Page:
Brook Taylor Essay, Research Paper

Brook Taylor

Mathematician

Biographical Sketch

4/2/01

Shannon Pringle

Born: August 18, 1685; Edmonton, Middlesex, England.

Died: December 29, 1731; Somerset House, London, England.

Brook Taylor was born into a fairly wealthy family on the fringes of nobility. His father, John Taylor, was the son of Nathaniel Taylor – a member of Oliver Cromwell’s Assembly. His mother, Olivia Tempest, was the daughter of Sir John Tempest.

Taylor was brought up in a household where his father ruled as a strict disciplinarian, yet he was a man of culture with interests in painting and music. Therefore, Taylor grew up not only to be an accomplished musician and painter, but he applied his mathematical skills to both these areas later in his life.

Since Taylor’s family was well off, they could afford to have private tutors for their son, and in fact this home education was all that he enjoyed before entering St. John’s College – Cambridge on April 3, 1703. By this time he had a good grounding in classics and mathematics. At Cambridge, Taylor became highly involved with mathematics. He graduated with an L.L.B in 1709, but by this time he had already written his first important mathematics paper in 1708. (It was not published until 1714)

In 1712, Taylor was elected to the Royal Society. It was an election based more on the expertise, which Machin, Keill, and others knew that Taylor had, rather than on his published results. For example, Taylor wrote to Machin in 1712 providing a solution to a problem concerning Kepler’s second law of planetary motion. Also in 1712, Taylor was appointed to the committee set up to adjudicate on whether the claim of Newton or of Leibniz to have invented the calculus was correct.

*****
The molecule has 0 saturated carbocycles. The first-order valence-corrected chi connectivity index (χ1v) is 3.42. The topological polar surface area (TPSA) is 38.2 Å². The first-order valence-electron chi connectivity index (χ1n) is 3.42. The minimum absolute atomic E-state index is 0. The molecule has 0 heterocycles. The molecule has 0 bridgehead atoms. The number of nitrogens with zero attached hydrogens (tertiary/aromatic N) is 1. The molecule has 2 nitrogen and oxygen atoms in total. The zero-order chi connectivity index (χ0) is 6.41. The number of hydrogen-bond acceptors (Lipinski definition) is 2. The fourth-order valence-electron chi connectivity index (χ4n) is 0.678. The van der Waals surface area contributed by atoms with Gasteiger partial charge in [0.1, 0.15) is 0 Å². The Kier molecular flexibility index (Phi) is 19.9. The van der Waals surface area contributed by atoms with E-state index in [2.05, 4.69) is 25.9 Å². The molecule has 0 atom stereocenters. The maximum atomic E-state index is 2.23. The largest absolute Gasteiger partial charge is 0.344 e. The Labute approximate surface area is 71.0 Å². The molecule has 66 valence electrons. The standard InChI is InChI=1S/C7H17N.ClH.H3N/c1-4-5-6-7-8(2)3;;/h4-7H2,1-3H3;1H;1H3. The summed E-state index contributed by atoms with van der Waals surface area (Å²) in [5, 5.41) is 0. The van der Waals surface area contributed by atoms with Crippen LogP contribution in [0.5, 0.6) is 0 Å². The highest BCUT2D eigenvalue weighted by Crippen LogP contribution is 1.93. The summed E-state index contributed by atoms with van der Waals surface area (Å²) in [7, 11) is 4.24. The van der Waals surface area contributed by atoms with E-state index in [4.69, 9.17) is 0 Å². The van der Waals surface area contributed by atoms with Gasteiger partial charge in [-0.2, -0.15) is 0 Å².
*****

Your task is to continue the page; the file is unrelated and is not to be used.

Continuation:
The year 1714 also marks the time in which Taylor was elected Secretary to the Royal Society. It was a position that Taylor held from January 14 of that year until October 21, 1718 when he resigned, partly for health reasons and his lack of interest in the rather demanding position. That time period marks what must be his most mathematically productive time. Two books, which appeared in 1715, Methodus incrementorum directa et inversa and Linear Perspective are extremely important in the history of mathematics.

Taylor made several visits to France. These were made partly for health reasons and partly to visit friends he had made there. He met Pierre Remond de Montmort and corresponded with him on various mathematical topics after his return. In particular, they discussed infinite series and probability. Taylor also corresponded with de Moivre on probability and at times there was a three-way discussion going on between them.

Between 1712 and 1724, Taylor published 13 articles on topics as diverse as describing experiments in capillary action, magnetism and thermometers. He gave an account of an experiment to discover the law of magnetic attraction (1715) and an improved method for approximating the roots of an equation by giving a new method for computing logarithms (1717).

Taylor added to mathematics a new branch now called the “calculus of finite differences”, invented integration by parts, and discovered the celebrated series known as Taylor’s expansion. These ideas appear in his first book mentioned previously. Other important ideas, which are contained in said book, are singular solutions to differential equations, a change of variables formula, and a way of relating the derivative of a function to the derivative of the inverse function. Also contained is a discussion on vibrating strings, an interest which almost certainly comes from his early love of music.

Taylor also devised the basic principles of perspective in Linear Perspective (1715). The main theorem in this work was that the projection of a straight line not parallel to the plane of the picture passes through its intersection and its vanishing point.

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